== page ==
Are the Lions a dirty team? Vikings respond

Phil Loadholt (Otto Greule Jr/Getty)

The Lions have earned a reputation as being a dirty team and their lead in personal-foul penalties would back that up. But what do the Vikings think?

The Detroit Lions have quickly built a reputation of being a tough, physical team, especially on defense, where the actions of players like Ndamukong Suh have earned them the reputation of being a dirty team.

Those who should know best how to deal with the Lions defense are the opposing offensive linemen. Detroit has earned 28 personal-foul penalties this year, the most in the league and seven more than any other team in the league, but the Vikings' offensive linemen aren't convinced that the Lions are cheap-shot artists or dirty players.

"They're not a dirty team," guard Anthony Herrera said. "They're not dirty. None of them. It's just football. It's a physical game."

The Vikings believe the best way to counteract the Lions aggression is not to get caught up in it. Phil Loadholt said that by mirroring Detroit's style, an opponent falls into their trap and can hurt their own team as much as the Lions have hurt themselves by picking up so many defensive penalties.

"You don't want to do anything to penalize the team," Loadholt said. "It's the second guy that gets caught a lot of times. You don't want to jeopardize what the team has going on."

Heading up the list of men behaving badly has been Suh, who is sitting out the second game of a two-game suspension for stomping on a Packers offensive lineman on the ground. While the Lions have been front and center in the media for their actions, Loadholt said they've never tried any of those shenanigans with the Vikings.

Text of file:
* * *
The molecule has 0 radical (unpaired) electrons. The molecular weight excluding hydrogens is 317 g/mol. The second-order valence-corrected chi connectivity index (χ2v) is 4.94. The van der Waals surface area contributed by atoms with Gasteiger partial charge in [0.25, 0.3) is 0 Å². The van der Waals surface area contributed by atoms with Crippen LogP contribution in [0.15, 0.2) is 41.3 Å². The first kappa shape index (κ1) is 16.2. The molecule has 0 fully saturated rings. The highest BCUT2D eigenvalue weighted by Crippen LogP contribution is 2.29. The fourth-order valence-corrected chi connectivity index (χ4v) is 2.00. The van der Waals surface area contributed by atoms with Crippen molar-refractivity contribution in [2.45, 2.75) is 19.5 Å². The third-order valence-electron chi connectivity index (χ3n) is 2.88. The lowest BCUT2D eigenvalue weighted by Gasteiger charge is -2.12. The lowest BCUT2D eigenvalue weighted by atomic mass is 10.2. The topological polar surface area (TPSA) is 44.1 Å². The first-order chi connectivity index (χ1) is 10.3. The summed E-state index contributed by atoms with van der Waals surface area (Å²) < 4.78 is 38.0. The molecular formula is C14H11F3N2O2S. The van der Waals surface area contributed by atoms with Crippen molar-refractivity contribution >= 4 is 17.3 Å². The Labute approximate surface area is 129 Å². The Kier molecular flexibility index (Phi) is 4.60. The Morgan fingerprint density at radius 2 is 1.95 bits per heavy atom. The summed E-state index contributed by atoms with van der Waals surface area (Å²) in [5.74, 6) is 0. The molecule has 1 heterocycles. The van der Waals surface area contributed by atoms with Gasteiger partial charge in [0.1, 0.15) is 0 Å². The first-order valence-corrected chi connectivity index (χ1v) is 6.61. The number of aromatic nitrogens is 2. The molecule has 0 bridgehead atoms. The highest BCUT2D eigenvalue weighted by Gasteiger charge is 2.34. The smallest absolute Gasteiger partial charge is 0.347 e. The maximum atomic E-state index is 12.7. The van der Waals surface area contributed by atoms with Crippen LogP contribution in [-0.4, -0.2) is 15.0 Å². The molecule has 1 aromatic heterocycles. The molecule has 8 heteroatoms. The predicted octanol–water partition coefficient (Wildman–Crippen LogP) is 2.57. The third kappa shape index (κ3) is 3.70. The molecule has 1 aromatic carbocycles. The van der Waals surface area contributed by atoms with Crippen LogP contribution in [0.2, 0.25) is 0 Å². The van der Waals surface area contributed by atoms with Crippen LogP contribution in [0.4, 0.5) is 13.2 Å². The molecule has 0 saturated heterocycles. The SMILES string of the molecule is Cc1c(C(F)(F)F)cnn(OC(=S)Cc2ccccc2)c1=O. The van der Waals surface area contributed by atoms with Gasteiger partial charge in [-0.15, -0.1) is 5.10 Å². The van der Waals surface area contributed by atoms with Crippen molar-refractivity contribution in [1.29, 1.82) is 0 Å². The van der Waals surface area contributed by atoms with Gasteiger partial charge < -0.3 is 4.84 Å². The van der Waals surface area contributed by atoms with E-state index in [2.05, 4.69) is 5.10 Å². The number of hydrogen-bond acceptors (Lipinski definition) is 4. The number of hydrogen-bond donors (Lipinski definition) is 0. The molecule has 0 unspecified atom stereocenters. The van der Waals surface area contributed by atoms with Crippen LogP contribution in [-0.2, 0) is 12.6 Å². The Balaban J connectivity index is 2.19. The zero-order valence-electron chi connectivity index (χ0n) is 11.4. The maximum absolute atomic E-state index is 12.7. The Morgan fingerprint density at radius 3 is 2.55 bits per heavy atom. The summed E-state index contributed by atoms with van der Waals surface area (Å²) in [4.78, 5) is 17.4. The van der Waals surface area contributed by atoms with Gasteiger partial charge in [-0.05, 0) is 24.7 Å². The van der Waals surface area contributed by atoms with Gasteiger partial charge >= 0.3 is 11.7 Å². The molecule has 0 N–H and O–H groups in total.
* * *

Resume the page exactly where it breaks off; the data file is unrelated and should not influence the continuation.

"They don't really do too much of that stuff when they play us, not that I've noticed," Loadholt said. "(There's) nothing that's stuck out. It is what it is. We try to be smart about it and not jeopardize the team. They can label (Suh) what they want to label him. We're not intimidated by any means. We just take care of business between the whistles."

The Lions will be without both starting defensive tackles – Suh is suspended and rookie Nick Fairley is out with a foot injury – but that doesn't mean Detroit will be horribly undermanned. A person who has a unique insight to dealing with the defensive tackles – center John Sullivan – said that, while the Lions depth will be tested without Suh and Fairley, they have one of the deepest defensive line rotations in the league and won't see a huge drop-off in talent, even without their young starters.

"Those guys are great players, but they are very deep across their defensive front," Sullivan said. "The guys that were backing them up and rotating with them throughout the season are doing a great job. It's a big challenge for us."

The Vikings have vowed not to get caught up in playing the Lions' newfound "tough-guy" style, but, once the game begins, it may be easier said than done. The Lions have built a reputation for playing Bully Ball and there seems to be two options teams have – turn the other cheek or fight fire with fire.

John Holler has been writing about the Vikings for more than a decade for Viking Update. Follow Viking Update on Twitter and discuss this topic on our message boards. To become a subscriber to the Viking Update web site or magazine, click here. Recommended Stories